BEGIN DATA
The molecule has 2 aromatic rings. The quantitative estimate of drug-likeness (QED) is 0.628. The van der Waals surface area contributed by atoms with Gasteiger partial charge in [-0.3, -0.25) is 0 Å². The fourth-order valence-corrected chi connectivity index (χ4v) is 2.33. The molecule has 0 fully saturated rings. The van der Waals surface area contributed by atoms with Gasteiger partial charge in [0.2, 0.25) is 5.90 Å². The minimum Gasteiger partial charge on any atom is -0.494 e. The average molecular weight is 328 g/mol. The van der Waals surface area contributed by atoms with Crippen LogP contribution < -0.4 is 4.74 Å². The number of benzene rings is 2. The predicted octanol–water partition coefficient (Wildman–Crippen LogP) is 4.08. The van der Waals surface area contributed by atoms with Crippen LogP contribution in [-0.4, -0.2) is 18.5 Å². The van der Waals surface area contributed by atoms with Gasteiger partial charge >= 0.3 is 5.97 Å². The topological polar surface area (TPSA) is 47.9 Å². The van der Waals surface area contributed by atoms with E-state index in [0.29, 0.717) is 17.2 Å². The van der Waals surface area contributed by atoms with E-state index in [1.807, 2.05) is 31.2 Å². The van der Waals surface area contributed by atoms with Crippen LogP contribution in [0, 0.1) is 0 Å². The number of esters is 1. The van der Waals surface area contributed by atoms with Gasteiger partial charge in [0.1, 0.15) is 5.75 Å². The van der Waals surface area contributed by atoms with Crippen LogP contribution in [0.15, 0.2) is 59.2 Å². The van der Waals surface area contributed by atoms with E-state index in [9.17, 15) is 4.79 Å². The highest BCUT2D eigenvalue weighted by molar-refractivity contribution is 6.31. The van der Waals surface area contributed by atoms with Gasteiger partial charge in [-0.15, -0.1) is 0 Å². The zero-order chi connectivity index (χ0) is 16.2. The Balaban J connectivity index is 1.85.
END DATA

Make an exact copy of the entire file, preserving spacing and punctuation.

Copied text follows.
The molecule has 2 aromatic rings. The quantitative estimate of drug-likeness (QED) is 0.628. The van der Waals surface area contributed by atoms with Gasteiger partial charge in [-0.3, -0.25) is 0 Å². The fourth-order valence-corrected chi connectivity index (χ4v) is 2.33. The molecule has 0 fully saturated rings. The van der Waals surface area contributed by atoms with Gasteiger partial charge in [0.2, 0.25) is 5.90 Å². The minimum Gasteiger partial charge on any atom is -0.494 e. The average molecular weight is 328 g/mol. The van der Waals surface area contributed by atoms with Crippen LogP contribution < -0.4 is 4.74 Å². The number of benzene rings is 2. The predicted octanol–water partition coefficient (Wildman–Crippen LogP) is 4.08. The van der Waals surface area contributed by atoms with Crippen LogP contribution in [-0.4, -0.2) is 18.5 Å². The van der Waals surface area contributed by atoms with Gasteiger partial charge >= 0.3 is 5.97 Å². The topological polar surface area (TPSA) is 47.9 Å². The van der Waals surface area contributed by atoms with E-state index in [0.29, 0.717) is 17.2 Å². The van der Waals surface area contributed by atoms with E-state index in [1.807, 2.05) is 31.2 Å². The van der Waals surface area contributed by atoms with Crippen LogP contribution in [0, 0.1) is 0 Å². The number of esters is 1. The van der Waals surface area contributed by atoms with Gasteiger partial charge in [0.1, 0.15) is 5.75 Å². The van der Waals surface area contributed by atoms with Crippen LogP contribution in [0.15, 0.2) is 59.2 Å². The van der Waals surface area contributed by atoms with E-state index in [9.17, 15) is 4.79 Å². The highest BCUT2D eigenvalue weighted by molar-refractivity contribution is 6.31. The van der Waals surface area contributed by atoms with Gasteiger partial charge in [-0.15, -0.1) is 0 Å². The zero-order chi connectivity index (χ0) is 16.2. The Balaban J connectivity index is 1.85.